There is no question about whether or not technology has an impact on education. Technology has, and always will, have power on shaping education. The real issue is the approach that we take when handling the changes and challenges that technology conveys.
Rabbi Kook, a significant thinker of the 19th Century said “In every era, you need to learn how to use the elements that influence the generation”. Adapting this to the 21st Century, the approach seems to be to learn what the future holds technologically, so that we can prepare this generation to cope with it. When examining new and futuristic technologies, one needs to keep in mind the definition of Technology, as given by Allan Kay, an American Computer Scientist. He said: “Technology is anything that wasn’t around when you were born”. With the constant and endless changes in technologies today, we need to keep this definition in mind. Think about the new upgraded cell phone that you have just purchased. How long will it be before a new version comes onto the market?
In the past 30 years, research on education and technology has shown that since computers were introduced to schools, no change has occurred (Prof Hannan Yaniv, 2013). There is, however, a need to change the way we think about technology and education. These life changing technologies challenge the digital pedagogy and the approach we take to these changes. Instead of using new tools to change the way and what we learn we are doing what we have always done, but more efficiently (Jay Hurvitz, 2013).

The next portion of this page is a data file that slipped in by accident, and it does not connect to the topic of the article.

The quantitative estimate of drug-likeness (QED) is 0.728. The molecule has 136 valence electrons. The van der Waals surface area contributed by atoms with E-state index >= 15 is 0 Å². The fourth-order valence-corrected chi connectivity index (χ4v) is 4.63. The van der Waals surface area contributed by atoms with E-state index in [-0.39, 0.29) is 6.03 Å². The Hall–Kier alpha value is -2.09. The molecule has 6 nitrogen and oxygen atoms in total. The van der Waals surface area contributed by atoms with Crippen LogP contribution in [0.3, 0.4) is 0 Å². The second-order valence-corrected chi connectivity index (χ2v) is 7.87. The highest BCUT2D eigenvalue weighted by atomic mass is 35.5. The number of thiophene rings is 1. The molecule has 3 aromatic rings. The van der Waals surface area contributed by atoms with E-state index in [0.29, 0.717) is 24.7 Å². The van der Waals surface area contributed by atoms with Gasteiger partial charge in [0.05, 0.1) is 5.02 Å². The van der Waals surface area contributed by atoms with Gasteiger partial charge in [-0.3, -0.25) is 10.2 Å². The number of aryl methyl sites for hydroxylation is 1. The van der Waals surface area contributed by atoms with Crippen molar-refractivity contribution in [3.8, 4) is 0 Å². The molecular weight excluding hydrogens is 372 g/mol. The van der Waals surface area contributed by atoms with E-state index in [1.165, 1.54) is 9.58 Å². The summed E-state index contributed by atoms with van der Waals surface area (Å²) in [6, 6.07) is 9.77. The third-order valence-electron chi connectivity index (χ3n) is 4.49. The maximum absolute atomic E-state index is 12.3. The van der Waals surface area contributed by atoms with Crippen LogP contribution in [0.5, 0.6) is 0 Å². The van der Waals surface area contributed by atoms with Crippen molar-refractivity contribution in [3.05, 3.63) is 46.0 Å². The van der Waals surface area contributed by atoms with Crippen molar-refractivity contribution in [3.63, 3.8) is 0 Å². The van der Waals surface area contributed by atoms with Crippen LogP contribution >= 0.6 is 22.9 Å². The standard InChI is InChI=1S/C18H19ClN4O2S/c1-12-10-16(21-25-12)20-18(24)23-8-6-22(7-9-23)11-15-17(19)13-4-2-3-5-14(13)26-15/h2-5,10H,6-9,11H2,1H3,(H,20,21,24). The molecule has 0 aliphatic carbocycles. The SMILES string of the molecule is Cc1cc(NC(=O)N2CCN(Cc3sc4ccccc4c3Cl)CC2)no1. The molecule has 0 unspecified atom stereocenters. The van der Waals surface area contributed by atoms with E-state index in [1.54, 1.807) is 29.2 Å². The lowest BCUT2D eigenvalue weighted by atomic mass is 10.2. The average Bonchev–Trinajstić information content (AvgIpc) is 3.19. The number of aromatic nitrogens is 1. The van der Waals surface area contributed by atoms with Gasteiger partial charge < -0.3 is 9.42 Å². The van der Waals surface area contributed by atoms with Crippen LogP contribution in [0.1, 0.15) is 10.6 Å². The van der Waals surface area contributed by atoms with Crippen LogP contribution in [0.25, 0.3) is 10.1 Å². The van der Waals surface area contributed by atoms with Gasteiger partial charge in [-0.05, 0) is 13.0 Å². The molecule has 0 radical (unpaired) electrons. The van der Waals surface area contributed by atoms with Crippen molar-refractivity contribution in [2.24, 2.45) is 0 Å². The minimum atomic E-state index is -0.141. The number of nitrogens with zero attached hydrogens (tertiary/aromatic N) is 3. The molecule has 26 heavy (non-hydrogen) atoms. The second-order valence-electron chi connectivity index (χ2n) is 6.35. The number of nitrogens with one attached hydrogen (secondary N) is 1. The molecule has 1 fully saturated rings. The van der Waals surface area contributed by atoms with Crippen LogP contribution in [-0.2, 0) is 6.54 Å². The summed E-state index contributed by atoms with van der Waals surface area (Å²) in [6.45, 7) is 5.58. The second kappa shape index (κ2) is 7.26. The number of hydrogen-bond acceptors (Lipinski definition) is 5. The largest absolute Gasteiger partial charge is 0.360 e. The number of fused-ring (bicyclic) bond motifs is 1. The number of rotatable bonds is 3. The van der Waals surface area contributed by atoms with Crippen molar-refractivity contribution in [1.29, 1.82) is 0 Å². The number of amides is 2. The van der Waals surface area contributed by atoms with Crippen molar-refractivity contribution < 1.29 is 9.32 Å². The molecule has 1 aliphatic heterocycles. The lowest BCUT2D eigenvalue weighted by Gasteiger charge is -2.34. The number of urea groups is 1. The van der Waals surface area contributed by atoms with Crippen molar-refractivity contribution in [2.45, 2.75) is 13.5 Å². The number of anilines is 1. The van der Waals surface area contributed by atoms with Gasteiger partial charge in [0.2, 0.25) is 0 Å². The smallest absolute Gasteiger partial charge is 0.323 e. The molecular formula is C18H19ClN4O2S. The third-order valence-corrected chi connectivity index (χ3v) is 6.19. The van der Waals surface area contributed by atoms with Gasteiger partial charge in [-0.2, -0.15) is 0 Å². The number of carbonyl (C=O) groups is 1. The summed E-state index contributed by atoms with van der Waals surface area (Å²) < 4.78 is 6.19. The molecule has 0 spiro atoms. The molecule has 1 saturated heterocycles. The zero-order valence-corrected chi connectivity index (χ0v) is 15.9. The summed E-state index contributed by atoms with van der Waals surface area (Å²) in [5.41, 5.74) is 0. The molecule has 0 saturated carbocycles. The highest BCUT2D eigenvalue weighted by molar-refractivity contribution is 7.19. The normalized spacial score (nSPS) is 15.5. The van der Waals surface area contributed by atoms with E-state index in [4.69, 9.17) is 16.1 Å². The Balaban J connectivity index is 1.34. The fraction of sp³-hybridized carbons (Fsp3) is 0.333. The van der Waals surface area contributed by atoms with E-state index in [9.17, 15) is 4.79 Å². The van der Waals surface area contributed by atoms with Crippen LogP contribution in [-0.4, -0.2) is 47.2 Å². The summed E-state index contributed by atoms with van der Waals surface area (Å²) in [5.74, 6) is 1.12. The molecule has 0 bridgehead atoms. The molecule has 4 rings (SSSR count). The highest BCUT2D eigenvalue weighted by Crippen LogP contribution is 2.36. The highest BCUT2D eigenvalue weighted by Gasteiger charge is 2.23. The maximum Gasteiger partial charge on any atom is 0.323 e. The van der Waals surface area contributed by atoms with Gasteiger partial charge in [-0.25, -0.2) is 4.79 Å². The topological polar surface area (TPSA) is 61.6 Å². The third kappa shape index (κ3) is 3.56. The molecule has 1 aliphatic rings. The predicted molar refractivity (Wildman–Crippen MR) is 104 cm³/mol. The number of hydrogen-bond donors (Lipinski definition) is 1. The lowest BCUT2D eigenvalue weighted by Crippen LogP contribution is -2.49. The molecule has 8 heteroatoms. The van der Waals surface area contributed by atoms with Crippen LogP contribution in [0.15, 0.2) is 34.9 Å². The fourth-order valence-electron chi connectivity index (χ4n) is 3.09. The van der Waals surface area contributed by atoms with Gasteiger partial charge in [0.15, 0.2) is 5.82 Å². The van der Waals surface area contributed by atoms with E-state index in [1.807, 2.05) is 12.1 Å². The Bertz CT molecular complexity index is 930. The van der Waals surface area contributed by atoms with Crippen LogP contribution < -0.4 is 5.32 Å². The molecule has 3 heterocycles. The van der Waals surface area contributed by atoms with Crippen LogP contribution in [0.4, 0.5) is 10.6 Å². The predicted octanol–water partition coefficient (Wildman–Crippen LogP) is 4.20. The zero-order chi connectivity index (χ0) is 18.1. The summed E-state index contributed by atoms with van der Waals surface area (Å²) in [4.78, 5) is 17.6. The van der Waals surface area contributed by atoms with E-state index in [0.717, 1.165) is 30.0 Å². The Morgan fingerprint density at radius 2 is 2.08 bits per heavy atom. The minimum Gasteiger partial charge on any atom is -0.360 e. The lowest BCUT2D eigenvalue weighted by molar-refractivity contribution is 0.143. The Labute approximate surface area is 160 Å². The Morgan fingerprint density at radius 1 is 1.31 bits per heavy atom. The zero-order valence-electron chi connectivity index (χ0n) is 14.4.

Prof Sheizaf Refaeli from the Haifa University claims that disruptive technology can lead to disruptive change. The more established the organisation the more resistant it is to change e.g. Education.
Thornburg’s definition of disruptive technology is as follows: “an impossible-to-predict game changer that will fundamentally alter the conventional landscape”. The technology which he predicts will create the third education revolution is the always-connected mobile device.
Research shows how Africa is leapfrogging from an unwired, non-existent e-learning infrastructure to a wireless e-learning infrastructure with whole integration of online and wireless technologies and learning management systems (Brown, 2003). As a result, the potential of using mobile technology in Africa to bridge the digital divide is being re-examined and researched.
In this regard many questions are being posed to researchers and policy makers in the Educational field. For example:
The leading answer seems to be that children need to become “designers for learning” and not the “consumers of learning”. To achieve this end, there is a need for cultural change, and then one has to ask what the role of the teacher is? The teacher will then be accountable for the quality of the content being learnt.
How can Technology be the catalyst for change? Examples from the Technion
Virtual realities, simulations, mobile technology, virtual platform, cloud pedagogy and digital pedagogy, need to be examined to create lifelong learning. This will equip our students for a future that we ourselves can’t even envisage.